It has been a while since I’ve been able to blog due to a cross country move and new job. This past summer I successfully defended and submitted my dissertation “Becoming: The Evolution of a Learning Organization in a Social Virtual World” (abstract at the end of this post) and in September I started a tenure track position in the School of Information and Communication at Rutgers in New Brunswick. Now that I’m finally settled I will be updating this space more frequently. In the upcoming weeks I will be posting links to a three part video series about teaching in Second Life that features interviews with previous students and discussions about their learning experiences. I will also be sharing details of Leslie Jarmon’s HUGE Second Life initiative through the University of Texas System. For those on Twitter you can follow me @joe_sanchez
–Dissertation Abstract below —
Becoming: The Evolution of a Learning Organization in a Social Virtual World
The Educators Coop is a group of forty-two educators, researchers, and librarians that are interested in learning how to teach and conduct research in the social virtual world of Second Life. This naturalistic inquiry examines how the group utilized the virtual environment in order to meet their goals during a six-month period in 2007.
Members of the Educators Coop exhibited three key behaviors that helped members accomplish their goals of learning how to teach and conduct research in Second Life. Members 1) engaged in a continuous knowledge spiral involving the transfer of tacit and explicit knowledge; 2) were supportive of each other’s ideas; and 3) participated in social networks that often extended beyond the virtual world. Members of the Educators Coop used the virtual world as a complimentary piece to their Real Lives; there were not any synthetic or virtual aspects to their relationships.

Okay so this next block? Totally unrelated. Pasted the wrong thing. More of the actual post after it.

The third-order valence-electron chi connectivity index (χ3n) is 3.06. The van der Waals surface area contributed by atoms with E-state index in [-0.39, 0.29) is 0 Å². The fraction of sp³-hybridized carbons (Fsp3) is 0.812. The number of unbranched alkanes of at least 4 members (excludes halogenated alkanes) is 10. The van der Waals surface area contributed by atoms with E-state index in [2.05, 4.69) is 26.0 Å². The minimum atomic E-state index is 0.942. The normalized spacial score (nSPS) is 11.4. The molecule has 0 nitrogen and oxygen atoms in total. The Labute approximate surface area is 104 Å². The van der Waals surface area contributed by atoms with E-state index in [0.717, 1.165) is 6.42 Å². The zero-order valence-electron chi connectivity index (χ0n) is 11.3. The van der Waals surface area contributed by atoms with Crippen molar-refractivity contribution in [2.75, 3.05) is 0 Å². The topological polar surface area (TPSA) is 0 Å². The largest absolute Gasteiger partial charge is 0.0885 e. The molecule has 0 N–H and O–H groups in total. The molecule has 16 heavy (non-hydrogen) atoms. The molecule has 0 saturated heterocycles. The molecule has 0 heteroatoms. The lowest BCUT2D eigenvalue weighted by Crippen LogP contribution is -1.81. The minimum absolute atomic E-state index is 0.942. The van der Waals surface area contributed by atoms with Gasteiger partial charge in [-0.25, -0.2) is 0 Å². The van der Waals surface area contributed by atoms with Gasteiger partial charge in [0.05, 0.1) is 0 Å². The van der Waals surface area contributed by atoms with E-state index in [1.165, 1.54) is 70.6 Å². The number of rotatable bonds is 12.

One goal of the study was to identify the culture created by the members of the Educators Coop using Choo’s (1998) definition of group culture. Members of the Educators Coop created and participated in a group culture where they 1) articulated a group identity; 2) displayed a common set of beliefs; 3) performed a pattern of behaviors
leading to a leveling of social status; and 4) shaped a group teaching philosophy. The culture of the group created an environment of support, acceptance, and mutual respect for one other’s professional work.
The second goal of the study was to observe and understand how members of the group would alter their virtual environment in order to better perform their work. Members of the Coop altered their environment by creating coordinated weekly events in order to maximize their opportunities for group collaboration. They also used the affordances of Second Life to create a community art space that encouraged a creative and playful environment for interactions. More surprisingly though, the environment altered the members of the Educators Coop as they began to feel embodied by their avatars and the virtual place of the Educators Coop became a real life working space.